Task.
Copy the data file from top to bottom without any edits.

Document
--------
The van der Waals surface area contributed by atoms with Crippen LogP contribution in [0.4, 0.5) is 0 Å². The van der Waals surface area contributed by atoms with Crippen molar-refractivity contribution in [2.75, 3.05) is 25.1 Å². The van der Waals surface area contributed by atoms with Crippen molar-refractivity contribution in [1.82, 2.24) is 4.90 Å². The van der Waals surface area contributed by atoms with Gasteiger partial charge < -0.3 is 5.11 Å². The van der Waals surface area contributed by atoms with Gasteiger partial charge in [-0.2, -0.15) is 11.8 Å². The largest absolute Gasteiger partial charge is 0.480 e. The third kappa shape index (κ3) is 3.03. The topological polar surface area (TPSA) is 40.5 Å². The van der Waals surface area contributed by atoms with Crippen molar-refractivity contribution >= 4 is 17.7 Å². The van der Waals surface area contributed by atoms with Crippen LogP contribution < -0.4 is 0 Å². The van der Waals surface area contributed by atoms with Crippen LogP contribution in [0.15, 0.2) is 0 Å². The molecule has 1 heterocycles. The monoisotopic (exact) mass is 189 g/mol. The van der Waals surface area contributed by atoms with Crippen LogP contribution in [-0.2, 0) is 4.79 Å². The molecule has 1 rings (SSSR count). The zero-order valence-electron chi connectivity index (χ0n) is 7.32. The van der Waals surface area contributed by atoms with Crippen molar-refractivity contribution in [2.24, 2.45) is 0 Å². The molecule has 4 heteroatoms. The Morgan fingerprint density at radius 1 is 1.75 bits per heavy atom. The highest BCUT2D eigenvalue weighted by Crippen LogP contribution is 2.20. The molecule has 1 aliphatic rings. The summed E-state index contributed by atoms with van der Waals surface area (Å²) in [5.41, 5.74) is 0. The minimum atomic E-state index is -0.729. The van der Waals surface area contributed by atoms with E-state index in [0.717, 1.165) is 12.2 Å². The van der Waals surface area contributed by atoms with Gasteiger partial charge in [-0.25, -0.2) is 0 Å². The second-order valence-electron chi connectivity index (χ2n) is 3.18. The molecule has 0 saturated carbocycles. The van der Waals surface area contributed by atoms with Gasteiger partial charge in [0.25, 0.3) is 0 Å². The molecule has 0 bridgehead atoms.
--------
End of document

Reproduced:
The van der Waals surface area contributed by atoms with Crippen LogP contribution in [0.4, 0.5) is 0 Å². The van der Waals surface area contributed by atoms with Crippen molar-refractivity contribution in [2.75, 3.05) is 25.1 Å². The van der Waals surface area contributed by atoms with Crippen molar-refractivity contribution in [1.82, 2.24) is 4.90 Å². The van der Waals surface area contributed by atoms with Gasteiger partial charge < -0.3 is 5.11 Å². The van der Waals surface area contributed by atoms with Gasteiger partial charge in [-0.2, -0.15) is 11.8 Å². The largest absolute Gasteiger partial charge is 0.480 e. The third kappa shape index (κ3) is 3.03. The topological polar surface area (TPSA) is 40.5 Å². The van der Waals surface area contributed by atoms with Crippen molar-refractivity contribution >= 4 is 17.7 Å². The van der Waals surface area contributed by atoms with Crippen LogP contribution < -0.4 is 0 Å². The van der Waals surface area contributed by atoms with Crippen LogP contribution in [0.15, 0.2) is 0 Å². The molecule has 1 heterocycles. The monoisotopic (exact) mass is 189 g/mol. The van der Waals surface area contributed by atoms with Crippen LogP contribution in [-0.2, 0) is 4.79 Å². The molecule has 1 rings (SSSR count). The zero-order valence-electron chi connectivity index (χ0n) is 7.32. The van der Waals surface area contributed by atoms with Crippen molar-refractivity contribution in [2.24, 2.45) is 0 Å². The molecule has 4 heteroatoms. The Morgan fingerprint density at radius 1 is 1.75 bits per heavy atom. The highest BCUT2D eigenvalue weighted by Crippen LogP contribution is 2.20. The molecule has 1 aliphatic rings. The summed E-state index contributed by atoms with van der Waals surface area (Å²) in [5.41, 5.74) is 0. The minimum atomic E-state index is -0.729. The van der Waals surface area contributed by atoms with E-state index in [0.717, 1.165) is 12.2 Å². The van der Waals surface area contributed by atoms with Gasteiger partial charge in [-0.25, -0.2) is 0 Å². The second-order valence-electron chi connectivity index (χ2n) is 3.18. The molecule has 0 saturated carbocycles. The van der Waals surface area contributed by atoms with Gasteiger partial charge in [0.25, 0.3) is 0 Å². The molecule has 0 bridgehead atoms.